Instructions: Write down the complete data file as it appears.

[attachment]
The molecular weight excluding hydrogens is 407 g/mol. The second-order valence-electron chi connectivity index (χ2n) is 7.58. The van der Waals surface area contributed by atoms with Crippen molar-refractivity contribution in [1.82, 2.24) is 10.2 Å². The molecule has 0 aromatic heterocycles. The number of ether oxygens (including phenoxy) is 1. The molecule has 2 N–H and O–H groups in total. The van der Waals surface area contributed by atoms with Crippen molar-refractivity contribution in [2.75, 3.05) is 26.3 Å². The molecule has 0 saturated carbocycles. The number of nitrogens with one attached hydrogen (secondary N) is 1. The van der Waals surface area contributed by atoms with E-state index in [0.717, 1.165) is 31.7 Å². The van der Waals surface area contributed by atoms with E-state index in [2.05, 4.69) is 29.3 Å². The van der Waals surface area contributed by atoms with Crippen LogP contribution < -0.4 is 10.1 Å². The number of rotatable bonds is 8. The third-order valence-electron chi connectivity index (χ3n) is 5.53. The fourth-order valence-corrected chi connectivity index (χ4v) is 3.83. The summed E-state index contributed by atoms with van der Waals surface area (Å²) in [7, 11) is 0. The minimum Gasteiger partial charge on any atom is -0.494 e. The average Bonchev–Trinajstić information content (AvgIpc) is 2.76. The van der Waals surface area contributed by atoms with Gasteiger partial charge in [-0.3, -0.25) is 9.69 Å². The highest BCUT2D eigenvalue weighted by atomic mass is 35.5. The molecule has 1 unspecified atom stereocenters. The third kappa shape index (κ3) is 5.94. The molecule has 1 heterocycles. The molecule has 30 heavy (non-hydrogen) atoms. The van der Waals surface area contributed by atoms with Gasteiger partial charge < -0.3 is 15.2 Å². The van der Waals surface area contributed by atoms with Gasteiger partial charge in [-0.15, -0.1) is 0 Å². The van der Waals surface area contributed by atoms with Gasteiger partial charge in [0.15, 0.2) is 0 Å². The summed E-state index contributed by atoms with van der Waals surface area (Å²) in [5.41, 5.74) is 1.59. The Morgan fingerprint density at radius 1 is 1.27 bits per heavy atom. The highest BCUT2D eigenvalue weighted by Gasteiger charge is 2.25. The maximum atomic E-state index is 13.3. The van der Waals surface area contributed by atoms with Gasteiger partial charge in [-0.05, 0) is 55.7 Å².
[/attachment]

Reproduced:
The molecular weight excluding hydrogens is 407 g/mol. The second-order valence-electron chi connectivity index (χ2n) is 7.58. The van der Waals surface area contributed by atoms with Crippen molar-refractivity contribution in [1.82, 2.24) is 10.2 Å². The molecule has 0 aromatic heterocycles. The number of ether oxygens (including phenoxy) is 1. The molecule has 2 N–H and O–H groups in total. The van der Waals surface area contributed by atoms with Crippen molar-refractivity contribution in [2.75, 3.05) is 26.3 Å². The molecule has 0 saturated carbocycles. The number of nitrogens with one attached hydrogen (secondary N) is 1. The van der Waals surface area contributed by atoms with E-state index in [0.717, 1.165) is 31.7 Å². The van der Waals surface area contributed by atoms with E-state index in [2.05, 4.69) is 29.3 Å². The van der Waals surface area contributed by atoms with Crippen LogP contribution < -0.4 is 10.1 Å². The number of rotatable bonds is 8. The third-order valence-electron chi connectivity index (χ3n) is 5.53. The fourth-order valence-corrected chi connectivity index (χ4v) is 3.83. The summed E-state index contributed by atoms with van der Waals surface area (Å²) in [7, 11) is 0. The minimum Gasteiger partial charge on any atom is -0.494 e. The average Bonchev–Trinajstić information content (AvgIpc) is 2.76. The van der Waals surface area contributed by atoms with Gasteiger partial charge in [-0.3, -0.25) is 9.69 Å². The highest BCUT2D eigenvalue weighted by atomic mass is 35.5. The molecule has 1 unspecified atom stereocenters. The third kappa shape index (κ3) is 5.94. The molecule has 1 heterocycles. The molecule has 30 heavy (non-hydrogen) atoms. The van der Waals surface area contributed by atoms with Gasteiger partial charge < -0.3 is 15.2 Å². The van der Waals surface area contributed by atoms with Gasteiger partial charge in [-0.15, -0.1) is 0 Å². The van der Waals surface area contributed by atoms with Gasteiger partial charge in [0.15, 0.2) is 0 Å². The summed E-state index contributed by atoms with van der Waals surface area (Å²) in [5.41, 5.74) is 1.59. The Morgan fingerprint density at radius 1 is 1.27 bits per heavy atom. The highest BCUT2D eigenvalue weighted by Gasteiger charge is 2.25. The maximum atomic E-state index is 13.3. The van der Waals surface area contributed by atoms with Gasteiger partial charge in [-0.05, 0) is 55.7 Å².